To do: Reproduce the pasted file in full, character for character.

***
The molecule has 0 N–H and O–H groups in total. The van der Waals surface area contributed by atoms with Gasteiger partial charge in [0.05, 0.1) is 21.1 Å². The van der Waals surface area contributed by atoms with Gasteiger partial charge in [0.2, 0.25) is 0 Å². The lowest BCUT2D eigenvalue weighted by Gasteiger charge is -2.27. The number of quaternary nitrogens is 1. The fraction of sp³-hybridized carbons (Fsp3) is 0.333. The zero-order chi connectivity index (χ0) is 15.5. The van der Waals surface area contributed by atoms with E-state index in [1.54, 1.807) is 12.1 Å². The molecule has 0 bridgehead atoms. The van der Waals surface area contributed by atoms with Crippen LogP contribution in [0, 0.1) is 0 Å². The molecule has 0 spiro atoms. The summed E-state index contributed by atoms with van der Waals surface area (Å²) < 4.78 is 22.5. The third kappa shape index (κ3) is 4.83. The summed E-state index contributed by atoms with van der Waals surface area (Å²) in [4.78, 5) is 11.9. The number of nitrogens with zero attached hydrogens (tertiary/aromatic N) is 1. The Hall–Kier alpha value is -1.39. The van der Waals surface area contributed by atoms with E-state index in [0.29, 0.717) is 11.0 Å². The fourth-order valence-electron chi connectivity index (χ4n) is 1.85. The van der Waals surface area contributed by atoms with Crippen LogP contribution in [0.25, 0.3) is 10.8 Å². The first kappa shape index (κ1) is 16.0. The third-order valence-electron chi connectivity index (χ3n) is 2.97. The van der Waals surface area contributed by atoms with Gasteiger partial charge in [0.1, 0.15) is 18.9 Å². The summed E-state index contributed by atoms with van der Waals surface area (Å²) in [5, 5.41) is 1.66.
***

The molecule has 0 N–H and O–H groups in total. The van der Waals surface area contributed by atoms with Gasteiger partial charge in [0.05, 0.1) is 21.1 Å². The van der Waals surface area contributed by atoms with Gasteiger partial charge in [0.2, 0.25) is 0 Å². The lowest BCUT2D eigenvalue weighted by Gasteiger charge is -2.27. The number of quaternary nitrogens is 1. The fraction of sp³-hybridized carbons (Fsp3) is 0.333. The zero-order chi connectivity index (χ0) is 15.5. The van der Waals surface area contributed by atoms with E-state index in [1.54, 1.807) is 12.1 Å². The molecule has 0 bridgehead atoms. The van der Waals surface area contributed by atoms with Crippen LogP contribution in [0, 0.1) is 0 Å². The molecule has 0 spiro atoms. The summed E-state index contributed by atoms with van der Waals surface area (Å²) < 4.78 is 22.5. The third kappa shape index (κ3) is 4.83. The summed E-state index contributed by atoms with van der Waals surface area (Å²) in [4.78, 5) is 11.9. The number of nitrogens with zero attached hydrogens (tertiary/aromatic N) is 1. The Hall–Kier alpha value is -1.39. The van der Waals surface area contributed by atoms with E-state index in [0.29, 0.717) is 11.0 Å². The fourth-order valence-electron chi connectivity index (χ4n) is 1.85. The van der Waals surface area contributed by atoms with Crippen LogP contribution in [0.25, 0.3) is 10.8 Å². The first kappa shape index (κ1) is 16.0. The third-order valence-electron chi connectivity index (χ3n) is 2.97. The van der Waals surface area contributed by atoms with Gasteiger partial charge in [0.1, 0.15) is 18.9 Å². The summed E-state index contributed by atoms with van der Waals surface area (Å²) in [5, 5.41) is 1.66.